SundayMorningReads

Posted on 2 March 2014 Sunday


“’They’re so hard to find’ is no longer a valid excuse when you teach.” ~Zetta Elliott.

All over the blogosphere this week, you’re going to find the following action list created by Sarah Hamburg that delivers charges throughout the kidlit industry on what we can do to promote books by and about people of color and to amplify our demand for more books. The list is the result of a month long conversation on CCBC-net. This listserv routinely discusses issues that face the children’s and young adult book community but this past February, decided to focus on the issue of diversity. Highlighting the month were online discussions of When I Became a Ghost by Tim Tingle and If I Ever Get Out of Here by Eric Gansworth. Debbie Reese did a wonderful job of framing the entire discussion.

From this discussion, I added material to my resource page.

I’m amending the list to add what has been provided by others that have posted this online. Continue to add to the list, continue to be part of the movement. DO SOMETHING!!

  • Many of the ideas focused on personal activism: actively buying books representing a diverse range of voices; committing to ongoing challenges (Crystal Brunelle mentioned The Birthday Party Pledge, Diversity on the Shelf Challenge, and Latino/as in Kids’ Lit. Challenge); recommending and promoting diverse books to others when and wherever possible; asking for them at bookstores, schools and libraries; using social media in those efforts and to draw attention to issues of representation; writing reviews on Amazon, B&N and Goodreads; and stepping out of personal comfort zones to make connections and advocate on these issues.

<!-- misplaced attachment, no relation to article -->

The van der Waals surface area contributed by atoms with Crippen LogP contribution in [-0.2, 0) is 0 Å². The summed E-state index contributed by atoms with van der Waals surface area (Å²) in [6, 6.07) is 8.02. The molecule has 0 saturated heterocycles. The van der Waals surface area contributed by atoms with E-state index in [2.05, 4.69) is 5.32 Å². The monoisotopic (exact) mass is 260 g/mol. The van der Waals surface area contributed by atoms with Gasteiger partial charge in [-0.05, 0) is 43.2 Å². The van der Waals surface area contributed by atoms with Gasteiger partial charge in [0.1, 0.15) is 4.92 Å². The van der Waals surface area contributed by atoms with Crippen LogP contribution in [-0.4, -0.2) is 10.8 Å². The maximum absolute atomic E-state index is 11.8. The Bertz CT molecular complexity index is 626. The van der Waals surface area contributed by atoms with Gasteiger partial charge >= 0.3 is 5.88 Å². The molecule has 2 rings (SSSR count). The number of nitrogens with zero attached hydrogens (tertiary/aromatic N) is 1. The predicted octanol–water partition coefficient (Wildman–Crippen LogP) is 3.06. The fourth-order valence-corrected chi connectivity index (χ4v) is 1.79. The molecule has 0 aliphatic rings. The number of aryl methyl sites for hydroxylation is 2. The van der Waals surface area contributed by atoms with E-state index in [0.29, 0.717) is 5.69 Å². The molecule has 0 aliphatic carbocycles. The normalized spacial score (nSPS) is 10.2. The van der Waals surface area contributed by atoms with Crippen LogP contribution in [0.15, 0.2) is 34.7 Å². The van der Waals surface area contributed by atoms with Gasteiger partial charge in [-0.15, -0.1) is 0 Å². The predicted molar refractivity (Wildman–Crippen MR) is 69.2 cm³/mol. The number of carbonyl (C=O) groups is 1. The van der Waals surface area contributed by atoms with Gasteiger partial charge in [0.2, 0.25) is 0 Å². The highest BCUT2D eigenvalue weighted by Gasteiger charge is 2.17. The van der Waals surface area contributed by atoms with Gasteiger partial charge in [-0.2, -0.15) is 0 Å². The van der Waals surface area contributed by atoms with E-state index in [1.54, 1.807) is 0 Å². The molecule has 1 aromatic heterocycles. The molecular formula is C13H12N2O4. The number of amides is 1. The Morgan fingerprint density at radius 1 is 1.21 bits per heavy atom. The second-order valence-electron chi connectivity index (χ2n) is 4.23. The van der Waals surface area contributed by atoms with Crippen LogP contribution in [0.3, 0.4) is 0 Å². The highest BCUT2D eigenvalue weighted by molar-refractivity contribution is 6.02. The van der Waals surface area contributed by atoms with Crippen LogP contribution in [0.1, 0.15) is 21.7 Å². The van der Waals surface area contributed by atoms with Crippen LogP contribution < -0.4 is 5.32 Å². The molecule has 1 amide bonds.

• For writers and illustrators, people also suggested personal activism would include: stepping out of artistic comfort zones; consciously considering questions of representation, audience and perspective in one’s work (including whether the perspectives and voices of people of color tend to be explored/presented in a heavy context); soliciting and listening to feedback from members of the communities one is writing about when going outside one’s own culture; and also considering questions of cultural bias and representation while conducting research and evaluating sources.
  • The same considerations hold true for those publishing, buying and using books with children, promoting books to parents and teachers, creating library and bookstore displays… etc. including whether those books receive the same quality and quantity of promotion, and whether they are somehow held apart from other books.